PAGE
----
I felt it was about time this had a makeover. Needless to say, I now wish I'd saved a screen-grab of the old layout and design to compare with the changes I've made. *sighs* Oh well, should have planned better!
This pic is another Eden Project one - and is also the shot I currently have as the wallpaper on my iPod Touch. At this stage of the week I'd usually throw up a speedway picture but frankly after the piss-poor performance last night I can't be bothered! A flower is FAR more likely to put a smile on my face right now...
Thursday 3 June 2010
Meet "WEEE Man" - he lives at the Eden Project and is constructed almost entirely from things which would otherwise be in landfill sites. Look carefully - view the larger version of the shot if you need to, and see how many different electrical items or parts thereof you can see. It took us a while to realise that the teeth are computer mice - clever eh?!
One thing which is becoming abundantly clear to most of the population now is that we simply have to stop throwing stuff in the direction of landfill.This is something which the residents of the Hebrides have already realised - when you have an environment like that the very last thing you want to do is fill it with rubbish so they are already incredibly good at recycling, most households have multiple bins and even those in the most remote areas have at least a recycling bin and a general waste bin, plus "kitchen caddy" for food waste. Newspapers are used as fire-building material and other paper waste is burnt. Fruit and veg trimmings go for compost. Bottle, can & plastic banks are used religiously by the islanders and very few would dream of just throwing these items away. Something as simple as taking your own bags to the supermarket can make a real difference so remember to check your "bag for life" stash is in the car...better still, why not start a collection of super-cool reusable jute, hessian or cotton bags and use those instead - cared for properly and repaired if needed these truly could be bags "for life".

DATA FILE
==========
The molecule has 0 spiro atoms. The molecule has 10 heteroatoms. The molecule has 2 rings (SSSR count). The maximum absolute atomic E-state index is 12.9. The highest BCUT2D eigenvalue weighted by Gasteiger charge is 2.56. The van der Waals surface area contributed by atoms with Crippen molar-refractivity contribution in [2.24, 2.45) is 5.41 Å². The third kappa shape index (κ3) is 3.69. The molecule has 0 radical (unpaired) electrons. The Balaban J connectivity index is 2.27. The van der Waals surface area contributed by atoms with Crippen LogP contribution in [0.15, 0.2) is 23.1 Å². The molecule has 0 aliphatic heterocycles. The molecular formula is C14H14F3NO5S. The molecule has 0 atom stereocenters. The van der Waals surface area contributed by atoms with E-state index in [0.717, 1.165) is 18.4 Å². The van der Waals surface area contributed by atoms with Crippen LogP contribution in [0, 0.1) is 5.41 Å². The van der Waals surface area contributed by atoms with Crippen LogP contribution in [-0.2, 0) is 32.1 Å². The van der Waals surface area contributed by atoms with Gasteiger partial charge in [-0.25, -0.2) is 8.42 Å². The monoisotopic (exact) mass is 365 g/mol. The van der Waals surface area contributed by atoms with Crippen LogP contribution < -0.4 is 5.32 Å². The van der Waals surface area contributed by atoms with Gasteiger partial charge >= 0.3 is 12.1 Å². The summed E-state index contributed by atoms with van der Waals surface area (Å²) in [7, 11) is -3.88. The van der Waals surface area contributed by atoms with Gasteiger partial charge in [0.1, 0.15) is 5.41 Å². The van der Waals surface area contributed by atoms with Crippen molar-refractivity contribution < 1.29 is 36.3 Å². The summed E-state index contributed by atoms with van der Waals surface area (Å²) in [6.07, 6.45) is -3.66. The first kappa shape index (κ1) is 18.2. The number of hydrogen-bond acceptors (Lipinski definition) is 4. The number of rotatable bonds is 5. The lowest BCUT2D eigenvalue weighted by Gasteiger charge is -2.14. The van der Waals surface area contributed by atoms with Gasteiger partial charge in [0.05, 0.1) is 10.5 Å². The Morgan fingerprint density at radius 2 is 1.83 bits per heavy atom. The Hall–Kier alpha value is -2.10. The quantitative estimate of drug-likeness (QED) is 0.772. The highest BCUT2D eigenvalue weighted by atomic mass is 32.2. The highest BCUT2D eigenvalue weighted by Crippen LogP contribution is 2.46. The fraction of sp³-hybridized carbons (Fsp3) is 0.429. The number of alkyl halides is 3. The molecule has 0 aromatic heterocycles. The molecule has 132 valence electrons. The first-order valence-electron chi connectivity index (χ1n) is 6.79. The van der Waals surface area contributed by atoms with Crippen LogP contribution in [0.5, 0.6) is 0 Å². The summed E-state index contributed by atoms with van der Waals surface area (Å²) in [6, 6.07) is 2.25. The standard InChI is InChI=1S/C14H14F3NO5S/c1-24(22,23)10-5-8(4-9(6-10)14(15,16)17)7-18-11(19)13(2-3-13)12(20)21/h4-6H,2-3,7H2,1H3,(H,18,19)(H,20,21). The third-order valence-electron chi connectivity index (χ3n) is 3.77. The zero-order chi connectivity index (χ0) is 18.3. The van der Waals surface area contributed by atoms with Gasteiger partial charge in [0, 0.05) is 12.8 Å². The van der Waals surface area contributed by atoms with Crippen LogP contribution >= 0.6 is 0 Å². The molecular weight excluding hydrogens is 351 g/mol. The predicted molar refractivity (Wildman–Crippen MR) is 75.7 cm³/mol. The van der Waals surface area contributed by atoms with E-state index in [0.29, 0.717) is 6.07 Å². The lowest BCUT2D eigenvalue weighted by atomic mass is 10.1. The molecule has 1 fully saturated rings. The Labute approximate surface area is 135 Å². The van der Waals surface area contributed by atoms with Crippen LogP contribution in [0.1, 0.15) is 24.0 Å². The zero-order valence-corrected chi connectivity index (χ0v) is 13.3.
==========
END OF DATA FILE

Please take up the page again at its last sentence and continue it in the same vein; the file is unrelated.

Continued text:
Friday 16 April 2010
I finally got to my first speedway of the season last night. Due to a combination of the trackworks at Ipswich being delayed by the bad winter weather, and Easter falling slightly earlier this year, I missed our first three meetings. Usually I get one or two in before scarpering to the Hebrides - this year I had to be content with Press Day until we got back. Last night saw the Eastbourne Eagles visiting, and the night ended with a narrow win for the Witches. The new track is excellent - and from my point of viewstill a brilliant place for photos, although inevitably it will take a bit of time to get fully used to it. All in all it was great to be back and see everyone again - lots of news (gossip!) to catch up on too!